Engineering'', Yale Law Journal, May 2002, 1575-1663. But the law in most 
  cases just gives you the right to try, not to succeed. Back when
  meant messing around with file formats, there was a real contest - when
  and Word Perfect were fighting for dominance, each tried to read the
  files and make it hard for the other to read its own. However, with TCPA
  game is over; without access to the keys, or some means of breaking into
  chips, you've had it. (Locking competitors out of application file formats
  one of the motivations for TCPA: see a post by Lucky Green.) 

  15. So can't TCPA be broken? 

  The early versions will be vulnerable to anyone with the tools and
patience to 
  crack the hardware (e.g., get clear data on the bus between the CPU and
  Fritz chip). However, from phase 2, the Fritz chip will disappear inside
  main processor - let's call it the `Hexium' - and things will get a lot 
  harder. Really serious, well funded opponents will still be able to crack
  However, it's likely to go on getting more difficult and expensive. 

  Also, in many countries, cracking Fritz will be illegal. In the USA the 
  Digital Millennium Copyright Act already does this, while in the EU the 
  situation may vary from one country to another, depending on the way
  regulations implement the EU Copyright Directive. 

  Also, in many products, compatibility control is already being mixed quite

  deliberately with copyright control. The Sony Playstation's authentication

  chips also contain the encryption algorithm for DVD, so that reverse
  can be accused of circumventing a copyright protection mechanism and
  under the Digital Millennium Copyright Act. The situation is likely to be 
  messy - and that will favour large firms with big legal budgets.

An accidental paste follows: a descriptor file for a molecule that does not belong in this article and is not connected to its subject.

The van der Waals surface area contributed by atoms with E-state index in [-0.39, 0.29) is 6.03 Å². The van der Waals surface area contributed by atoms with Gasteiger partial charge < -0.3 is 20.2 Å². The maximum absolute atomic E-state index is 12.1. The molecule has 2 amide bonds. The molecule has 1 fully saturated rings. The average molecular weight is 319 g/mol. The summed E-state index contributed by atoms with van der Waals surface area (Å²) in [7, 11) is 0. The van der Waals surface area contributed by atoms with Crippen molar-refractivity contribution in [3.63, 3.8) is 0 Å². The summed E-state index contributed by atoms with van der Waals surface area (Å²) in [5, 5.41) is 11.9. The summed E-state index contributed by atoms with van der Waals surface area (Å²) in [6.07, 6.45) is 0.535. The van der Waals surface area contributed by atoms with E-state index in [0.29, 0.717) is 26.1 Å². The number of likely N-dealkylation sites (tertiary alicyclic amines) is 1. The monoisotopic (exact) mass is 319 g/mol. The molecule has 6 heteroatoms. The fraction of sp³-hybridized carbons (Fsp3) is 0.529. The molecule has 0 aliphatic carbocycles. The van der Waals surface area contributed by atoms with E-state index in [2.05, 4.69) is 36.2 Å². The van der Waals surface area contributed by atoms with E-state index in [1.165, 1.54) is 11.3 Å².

16. What's the overall economic effect likely to be? 

  The content industries may gain a bit from cutting music copying - expect
  Michael Jagger to get very slightly richer. But I expect the most
  economic effect will be to strengthen the position of incumbents in 
  information goods and services markets at the expense of new entrants.
  may mean a rise in the market cap of firms like Intel, Microsoft and IBM -
  at the expense of innovation and growth generally. The majority of the 
  innovations that spur economic growth are not anticipated by the
  of the platforms on which they are based; and technological change in the
  goods and services markets is usually cumulative. Giving incumbents new
  to make life harder for people trying to develop novel uses for their
  will create all sorts of traps and perverse incentives. 

  There may also be distinct regional effects. For example, many years of 
  government sponsorship have made Europe's smartcard industry strong, at
  cost of crowding out other innovation. Senior industry people to whom I
  spoken anticipate that once the second phase of TCPA puts the Fritz 
  functionality in the main processor, this will hammer smartcard sales.
Many of 
  the functions that smartcard makers want you to do with a card will
instead be 
  done in the Fritz chips of your laptop, your PDA and your mobile phone. If

  this industry becomes a casualty of TCPA, Europe could be a significant
  loser. Other large sections of the information security industry may also 
  become casualties. 

  17. Who else will lose? 

  We expect that copyright regulations due out later this year in Britain
  deprive the blind of the fair-use right to use their screen scraper